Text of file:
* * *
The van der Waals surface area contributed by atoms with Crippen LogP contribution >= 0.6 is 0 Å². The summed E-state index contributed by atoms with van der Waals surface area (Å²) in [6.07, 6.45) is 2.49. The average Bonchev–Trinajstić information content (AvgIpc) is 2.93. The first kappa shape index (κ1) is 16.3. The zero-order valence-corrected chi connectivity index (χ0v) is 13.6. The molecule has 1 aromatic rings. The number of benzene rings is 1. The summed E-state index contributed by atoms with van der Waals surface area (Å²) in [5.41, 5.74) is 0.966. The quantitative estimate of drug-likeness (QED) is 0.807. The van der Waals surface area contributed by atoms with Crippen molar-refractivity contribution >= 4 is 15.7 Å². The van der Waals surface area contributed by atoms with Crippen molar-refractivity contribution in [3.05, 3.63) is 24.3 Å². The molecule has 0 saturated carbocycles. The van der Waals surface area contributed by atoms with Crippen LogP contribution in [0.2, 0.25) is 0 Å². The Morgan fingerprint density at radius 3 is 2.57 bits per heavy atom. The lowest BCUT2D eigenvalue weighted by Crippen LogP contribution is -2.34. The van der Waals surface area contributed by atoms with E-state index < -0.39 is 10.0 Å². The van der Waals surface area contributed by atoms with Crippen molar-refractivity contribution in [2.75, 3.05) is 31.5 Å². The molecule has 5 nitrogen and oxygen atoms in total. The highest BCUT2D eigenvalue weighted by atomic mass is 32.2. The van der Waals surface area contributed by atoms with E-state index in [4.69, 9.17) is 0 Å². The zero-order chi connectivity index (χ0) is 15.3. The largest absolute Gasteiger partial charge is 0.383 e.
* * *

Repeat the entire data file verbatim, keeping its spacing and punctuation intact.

The van der Waals surface area contributed by atoms with Crippen LogP contribution >= 0.6 is 0 Å². The summed E-state index contributed by atoms with van der Waals surface area (Å²) in [6.07, 6.45) is 2.49. The average Bonchev–Trinajstić information content (AvgIpc) is 2.93. The first kappa shape index (κ1) is 16.3. The zero-order valence-corrected chi connectivity index (χ0v) is 13.6. The molecule has 1 aromatic rings. The number of benzene rings is 1. The summed E-state index contributed by atoms with van der Waals surface area (Å²) in [5.41, 5.74) is 0.966. The quantitative estimate of drug-likeness (QED) is 0.807. The van der Waals surface area contributed by atoms with Crippen molar-refractivity contribution >= 4 is 15.7 Å². The van der Waals surface area contributed by atoms with Crippen molar-refractivity contribution in [3.05, 3.63) is 24.3 Å². The molecule has 0 saturated carbocycles. The van der Waals surface area contributed by atoms with Crippen LogP contribution in [0.2, 0.25) is 0 Å². The Morgan fingerprint density at radius 3 is 2.57 bits per heavy atom. The lowest BCUT2D eigenvalue weighted by Crippen LogP contribution is -2.34. The van der Waals surface area contributed by atoms with E-state index < -0.39 is 10.0 Å². The van der Waals surface area contributed by atoms with Crippen molar-refractivity contribution in [2.75, 3.05) is 31.5 Å². The molecule has 5 nitrogen and oxygen atoms in total. The highest BCUT2D eigenvalue weighted by atomic mass is 32.2. The van der Waals surface area contributed by atoms with E-state index in [4.69, 9.17) is 0 Å². The zero-order chi connectivity index (χ0) is 15.3. The largest absolute Gasteiger partial charge is 0.383 e.